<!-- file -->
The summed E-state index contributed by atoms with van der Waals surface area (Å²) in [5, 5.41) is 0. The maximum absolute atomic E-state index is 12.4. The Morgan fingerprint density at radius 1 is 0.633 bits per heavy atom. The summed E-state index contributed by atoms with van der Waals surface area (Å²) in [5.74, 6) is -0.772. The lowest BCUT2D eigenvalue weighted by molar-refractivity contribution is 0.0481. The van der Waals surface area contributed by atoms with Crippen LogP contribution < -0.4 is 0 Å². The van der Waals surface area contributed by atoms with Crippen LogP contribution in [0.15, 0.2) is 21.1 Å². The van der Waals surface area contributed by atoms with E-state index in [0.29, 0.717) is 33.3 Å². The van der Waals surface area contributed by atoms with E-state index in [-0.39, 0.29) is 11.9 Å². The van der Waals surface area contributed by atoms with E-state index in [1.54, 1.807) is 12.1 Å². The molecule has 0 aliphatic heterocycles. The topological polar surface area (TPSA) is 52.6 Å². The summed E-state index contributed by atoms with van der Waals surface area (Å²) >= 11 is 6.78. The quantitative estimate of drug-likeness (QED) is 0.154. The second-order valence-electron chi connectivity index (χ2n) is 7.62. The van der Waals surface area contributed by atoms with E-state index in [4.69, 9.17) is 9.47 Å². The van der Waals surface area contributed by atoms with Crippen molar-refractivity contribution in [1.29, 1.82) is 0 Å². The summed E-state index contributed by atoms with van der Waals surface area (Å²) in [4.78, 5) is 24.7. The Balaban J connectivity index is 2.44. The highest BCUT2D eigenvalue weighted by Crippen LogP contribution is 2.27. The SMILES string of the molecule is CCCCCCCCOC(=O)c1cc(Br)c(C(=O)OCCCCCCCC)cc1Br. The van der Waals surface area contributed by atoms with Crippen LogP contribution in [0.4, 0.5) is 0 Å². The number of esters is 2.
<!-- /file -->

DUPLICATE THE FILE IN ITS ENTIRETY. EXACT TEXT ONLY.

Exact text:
The summed E-state index contributed by atoms with van der Waals surface area (Å²) in [5, 5.41) is 0. The maximum absolute atomic E-state index is 12.4. The Morgan fingerprint density at radius 1 is 0.633 bits per heavy atom. The summed E-state index contributed by atoms with van der Waals surface area (Å²) in [5.74, 6) is -0.772. The lowest BCUT2D eigenvalue weighted by molar-refractivity contribution is 0.0481. The van der Waals surface area contributed by atoms with Crippen LogP contribution < -0.4 is 0 Å². The van der Waals surface area contributed by atoms with Crippen LogP contribution in [0.15, 0.2) is 21.1 Å². The van der Waals surface area contributed by atoms with E-state index in [0.29, 0.717) is 33.3 Å². The van der Waals surface area contributed by atoms with E-state index in [-0.39, 0.29) is 11.9 Å². The van der Waals surface area contributed by atoms with E-state index in [1.54, 1.807) is 12.1 Å². The molecule has 0 aliphatic heterocycles. The topological polar surface area (TPSA) is 52.6 Å². The summed E-state index contributed by atoms with van der Waals surface area (Å²) >= 11 is 6.78. The quantitative estimate of drug-likeness (QED) is 0.154. The second-order valence-electron chi connectivity index (χ2n) is 7.62. The van der Waals surface area contributed by atoms with E-state index in [4.69, 9.17) is 9.47 Å². The van der Waals surface area contributed by atoms with Crippen molar-refractivity contribution in [1.29, 1.82) is 0 Å². The summed E-state index contributed by atoms with van der Waals surface area (Å²) in [4.78, 5) is 24.7. The Balaban J connectivity index is 2.44. The highest BCUT2D eigenvalue weighted by Crippen LogP contribution is 2.27. The SMILES string of the molecule is CCCCCCCCOC(=O)c1cc(Br)c(C(=O)OCCCCCCCC)cc1Br. The van der Waals surface area contributed by atoms with Crippen LogP contribution in [0.4, 0.5) is 0 Å². The number of esters is 2.